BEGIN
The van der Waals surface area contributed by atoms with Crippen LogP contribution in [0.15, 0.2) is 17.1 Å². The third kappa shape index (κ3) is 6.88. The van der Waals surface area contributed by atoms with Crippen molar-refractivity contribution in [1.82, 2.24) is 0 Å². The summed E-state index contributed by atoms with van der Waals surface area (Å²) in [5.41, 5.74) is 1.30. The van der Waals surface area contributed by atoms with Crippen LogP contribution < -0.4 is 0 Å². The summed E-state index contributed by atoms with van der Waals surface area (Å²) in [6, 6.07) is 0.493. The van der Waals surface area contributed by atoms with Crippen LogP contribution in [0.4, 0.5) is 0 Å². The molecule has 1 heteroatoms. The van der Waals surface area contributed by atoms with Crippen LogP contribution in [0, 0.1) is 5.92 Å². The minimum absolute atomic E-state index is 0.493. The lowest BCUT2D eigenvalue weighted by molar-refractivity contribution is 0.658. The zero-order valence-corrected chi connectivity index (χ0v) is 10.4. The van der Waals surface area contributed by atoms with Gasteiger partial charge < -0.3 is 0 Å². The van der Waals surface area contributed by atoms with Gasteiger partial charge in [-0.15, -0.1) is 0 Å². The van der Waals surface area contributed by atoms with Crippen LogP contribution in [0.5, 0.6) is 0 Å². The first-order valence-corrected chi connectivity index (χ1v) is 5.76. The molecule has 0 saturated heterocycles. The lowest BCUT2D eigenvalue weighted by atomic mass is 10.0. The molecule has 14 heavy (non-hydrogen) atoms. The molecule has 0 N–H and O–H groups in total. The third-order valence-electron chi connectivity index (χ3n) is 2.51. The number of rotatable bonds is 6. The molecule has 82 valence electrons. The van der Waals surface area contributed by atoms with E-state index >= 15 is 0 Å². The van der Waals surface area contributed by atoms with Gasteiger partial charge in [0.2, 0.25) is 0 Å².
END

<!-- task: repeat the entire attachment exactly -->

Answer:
The van der Waals surface area contributed by atoms with Crippen LogP contribution in [0.15, 0.2) is 17.1 Å². The third kappa shape index (κ3) is 6.88. The van der Waals surface area contributed by atoms with Crippen molar-refractivity contribution in [1.82, 2.24) is 0 Å². The summed E-state index contributed by atoms with van der Waals surface area (Å²) in [5.41, 5.74) is 1.30. The van der Waals surface area contributed by atoms with Crippen LogP contribution < -0.4 is 0 Å². The summed E-state index contributed by atoms with van der Waals surface area (Å²) in [6, 6.07) is 0.493. The van der Waals surface area contributed by atoms with Crippen LogP contribution in [0.4, 0.5) is 0 Å². The molecule has 1 heteroatoms. The van der Waals surface area contributed by atoms with Crippen LogP contribution in [0, 0.1) is 5.92 Å². The minimum absolute atomic E-state index is 0.493. The lowest BCUT2D eigenvalue weighted by molar-refractivity contribution is 0.658. The zero-order valence-corrected chi connectivity index (χ0v) is 10.4. The van der Waals surface area contributed by atoms with Gasteiger partial charge < -0.3 is 0 Å². The van der Waals surface area contributed by atoms with Gasteiger partial charge in [-0.15, -0.1) is 0 Å². The van der Waals surface area contributed by atoms with Crippen LogP contribution in [0.5, 0.6) is 0 Å². The first-order valence-corrected chi connectivity index (χ1v) is 5.76. The molecule has 0 saturated heterocycles. The lowest BCUT2D eigenvalue weighted by atomic mass is 10.0. The molecule has 14 heavy (non-hydrogen) atoms. The molecule has 0 N–H and O–H groups in total. The third-order valence-electron chi connectivity index (χ3n) is 2.51. The number of rotatable bonds is 6. The molecule has 82 valence electrons. The van der Waals surface area contributed by atoms with E-state index >= 15 is 0 Å². The van der Waals surface area contributed by atoms with Gasteiger partial charge in [0.2, 0.25) is 0 Å².